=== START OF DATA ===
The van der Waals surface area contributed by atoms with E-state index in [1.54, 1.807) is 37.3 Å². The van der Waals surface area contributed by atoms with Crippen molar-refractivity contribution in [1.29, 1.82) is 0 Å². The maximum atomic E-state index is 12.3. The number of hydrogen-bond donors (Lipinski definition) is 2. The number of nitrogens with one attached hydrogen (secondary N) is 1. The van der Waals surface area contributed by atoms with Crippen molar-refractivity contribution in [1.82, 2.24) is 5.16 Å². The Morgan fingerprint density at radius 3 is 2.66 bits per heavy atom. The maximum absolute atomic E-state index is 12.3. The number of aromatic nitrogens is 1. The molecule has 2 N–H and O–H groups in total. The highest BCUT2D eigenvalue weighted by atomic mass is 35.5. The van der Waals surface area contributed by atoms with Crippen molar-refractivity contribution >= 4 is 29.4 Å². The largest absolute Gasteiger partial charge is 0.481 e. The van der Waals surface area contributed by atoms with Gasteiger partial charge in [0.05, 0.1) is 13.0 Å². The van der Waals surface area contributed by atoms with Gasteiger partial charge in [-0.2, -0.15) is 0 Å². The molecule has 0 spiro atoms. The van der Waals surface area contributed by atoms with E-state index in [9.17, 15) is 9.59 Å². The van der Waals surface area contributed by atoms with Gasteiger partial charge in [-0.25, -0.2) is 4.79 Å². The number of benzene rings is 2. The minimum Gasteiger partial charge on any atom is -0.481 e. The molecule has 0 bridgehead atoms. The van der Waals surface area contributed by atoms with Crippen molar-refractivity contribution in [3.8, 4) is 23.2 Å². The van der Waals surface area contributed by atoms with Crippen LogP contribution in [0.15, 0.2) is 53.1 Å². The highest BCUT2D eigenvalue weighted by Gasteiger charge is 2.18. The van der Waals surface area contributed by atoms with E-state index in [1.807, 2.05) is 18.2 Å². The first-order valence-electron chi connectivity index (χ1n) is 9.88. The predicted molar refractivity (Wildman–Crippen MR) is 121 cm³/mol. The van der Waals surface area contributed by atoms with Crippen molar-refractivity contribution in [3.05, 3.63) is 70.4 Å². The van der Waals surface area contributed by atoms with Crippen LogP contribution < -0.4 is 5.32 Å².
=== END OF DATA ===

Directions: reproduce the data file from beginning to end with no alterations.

The van der Waals surface area contributed by atoms with E-state index in [1.54, 1.807) is 37.3 Å². The van der Waals surface area contributed by atoms with Crippen molar-refractivity contribution in [1.29, 1.82) is 0 Å². The maximum atomic E-state index is 12.3. The number of hydrogen-bond donors (Lipinski definition) is 2. The number of nitrogens with one attached hydrogen (secondary N) is 1. The van der Waals surface area contributed by atoms with Crippen molar-refractivity contribution in [1.82, 2.24) is 5.16 Å². The Morgan fingerprint density at radius 3 is 2.66 bits per heavy atom. The maximum absolute atomic E-state index is 12.3. The number of aromatic nitrogens is 1. The molecule has 2 N–H and O–H groups in total. The highest BCUT2D eigenvalue weighted by atomic mass is 35.5. The van der Waals surface area contributed by atoms with Crippen molar-refractivity contribution >= 4 is 29.4 Å². The largest absolute Gasteiger partial charge is 0.481 e. The van der Waals surface area contributed by atoms with Gasteiger partial charge in [0.05, 0.1) is 13.0 Å². The van der Waals surface area contributed by atoms with Gasteiger partial charge in [-0.2, -0.15) is 0 Å². The molecule has 0 spiro atoms. The van der Waals surface area contributed by atoms with E-state index in [9.17, 15) is 9.59 Å². The van der Waals surface area contributed by atoms with Gasteiger partial charge in [-0.25, -0.2) is 4.79 Å². The number of benzene rings is 2. The minimum Gasteiger partial charge on any atom is -0.481 e. The molecule has 0 bridgehead atoms. The van der Waals surface area contributed by atoms with Crippen molar-refractivity contribution in [3.8, 4) is 23.2 Å². The van der Waals surface area contributed by atoms with Crippen LogP contribution in [0.15, 0.2) is 53.1 Å². The highest BCUT2D eigenvalue weighted by Gasteiger charge is 2.18. The van der Waals surface area contributed by atoms with E-state index in [1.807, 2.05) is 18.2 Å². The first-order valence-electron chi connectivity index (χ1n) is 9.88. The predicted molar refractivity (Wildman–Crippen MR) is 121 cm³/mol. The van der Waals surface area contributed by atoms with Crippen molar-refractivity contribution in [3.05, 3.63) is 70.4 Å². The van der Waals surface area contributed by atoms with Crippen LogP contribution < -0.4 is 5.32 Å².